Richard North, 02/08/2019  
 


I wonder if it is a coincidence that an "internal government document" on the potential consequences of a no-deal Brexit has been leaked to Sky News, especially as the "document" is merely a single slide from a presentation made during the May regime – apparently during the last few weeks of her tenure, although we have no evidence of a date.

The slide (pictured above) bears the header, "What this could look like on the ground" and is marked "Official Sensitive- for discussion – not government policy". It apparently sets out a worst-case scenario, with summaries covering the first day, the first fortnight and the first month and was, according to Sky News, shown to some cabinet members but not the whole cabinet.

What strikes one of the first day scenario, though, is the superficiality of the analysis. Its assertion that "trade and passenger flows from the UK to EU slows" is undoubtedly correct, although it is unlikely that this will be because of "additional process at border" – which the slide suggests.

As we've discussed before, the 31 October is a Thursday, which means that the first day of Brexit will be a Friday – then, of course, followed by the weekend. The best guess here is that most businesses will hold off sending consignments to EU destinations for the first day, and even the following week, until they get some feel for the situation.

Thus, we expect to see a drastic fall-off in commercial traffic, driven entirely by business sentiment. The residual volume will probably present little challenge to the customs and other systems in EU ports, so it is most likely that delays will be minimal.

Another oddity in the slide is an assertion that "UK vessels could no longer have access to EU waters and vice versa", with obvious consequences for the flow of trade, and particularly the operation of ferries on the cross-channel routes.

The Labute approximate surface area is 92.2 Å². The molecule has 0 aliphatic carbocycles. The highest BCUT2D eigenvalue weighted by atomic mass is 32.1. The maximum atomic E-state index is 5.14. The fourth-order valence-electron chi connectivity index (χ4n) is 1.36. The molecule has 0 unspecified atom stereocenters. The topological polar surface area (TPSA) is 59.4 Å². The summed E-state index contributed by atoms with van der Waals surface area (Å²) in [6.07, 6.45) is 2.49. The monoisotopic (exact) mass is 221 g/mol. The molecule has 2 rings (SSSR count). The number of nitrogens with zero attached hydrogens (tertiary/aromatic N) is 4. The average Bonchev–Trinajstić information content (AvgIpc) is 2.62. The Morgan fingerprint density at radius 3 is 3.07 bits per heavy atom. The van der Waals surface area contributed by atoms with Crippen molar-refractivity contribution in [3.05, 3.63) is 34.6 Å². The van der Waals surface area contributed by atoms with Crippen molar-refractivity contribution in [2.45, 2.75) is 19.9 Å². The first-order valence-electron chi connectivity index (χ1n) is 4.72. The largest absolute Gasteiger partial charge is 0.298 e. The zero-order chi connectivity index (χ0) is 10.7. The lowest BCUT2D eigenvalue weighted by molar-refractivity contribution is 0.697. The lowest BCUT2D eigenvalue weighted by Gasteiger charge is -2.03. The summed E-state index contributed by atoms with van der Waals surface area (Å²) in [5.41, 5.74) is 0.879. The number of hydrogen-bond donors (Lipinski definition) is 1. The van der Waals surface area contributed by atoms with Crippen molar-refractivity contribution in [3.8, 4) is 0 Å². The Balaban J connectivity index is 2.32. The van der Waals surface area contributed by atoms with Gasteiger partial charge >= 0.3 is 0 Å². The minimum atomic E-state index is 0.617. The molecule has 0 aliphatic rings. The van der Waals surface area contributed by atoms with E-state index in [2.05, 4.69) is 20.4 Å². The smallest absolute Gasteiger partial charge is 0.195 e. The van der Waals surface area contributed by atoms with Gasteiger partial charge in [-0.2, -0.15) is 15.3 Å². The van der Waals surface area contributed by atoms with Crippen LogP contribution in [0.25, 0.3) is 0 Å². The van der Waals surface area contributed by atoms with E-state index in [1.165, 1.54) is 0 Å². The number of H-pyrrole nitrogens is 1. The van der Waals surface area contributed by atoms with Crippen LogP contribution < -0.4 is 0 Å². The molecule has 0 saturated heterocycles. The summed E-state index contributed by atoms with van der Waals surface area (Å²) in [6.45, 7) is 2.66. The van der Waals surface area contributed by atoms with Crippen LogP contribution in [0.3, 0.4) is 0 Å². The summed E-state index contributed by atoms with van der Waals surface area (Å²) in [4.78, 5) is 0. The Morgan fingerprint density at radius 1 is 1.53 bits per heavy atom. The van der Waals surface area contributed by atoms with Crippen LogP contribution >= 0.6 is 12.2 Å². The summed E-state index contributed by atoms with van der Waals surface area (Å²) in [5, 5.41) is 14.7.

That this is considered a potential problem is actually rather strange, as shipping access to maritime states is not directly an EU competence, with rights of "innocent passage" (which includes access to ports) guaranteed by the United Nations Convention on the Law of the Sea (UNCLOS).

Maritime states are permitted to impose certain conditions covering the access of shipping to their ports. This applies very much to the ports of EU Member States, where EU law sets requirements for pollution standards and safety inspections. However, these are dealt with in a Notice to Stakeholders, with the publication of a regulation covering the continuation of ship inspections.

Nowhere is it suggested by the European Commission that mutual access of shipping to ports, as between the UK and EU Member States, might be a problem, while both the Commission and Member States are working on the assumption that ship movements will continue.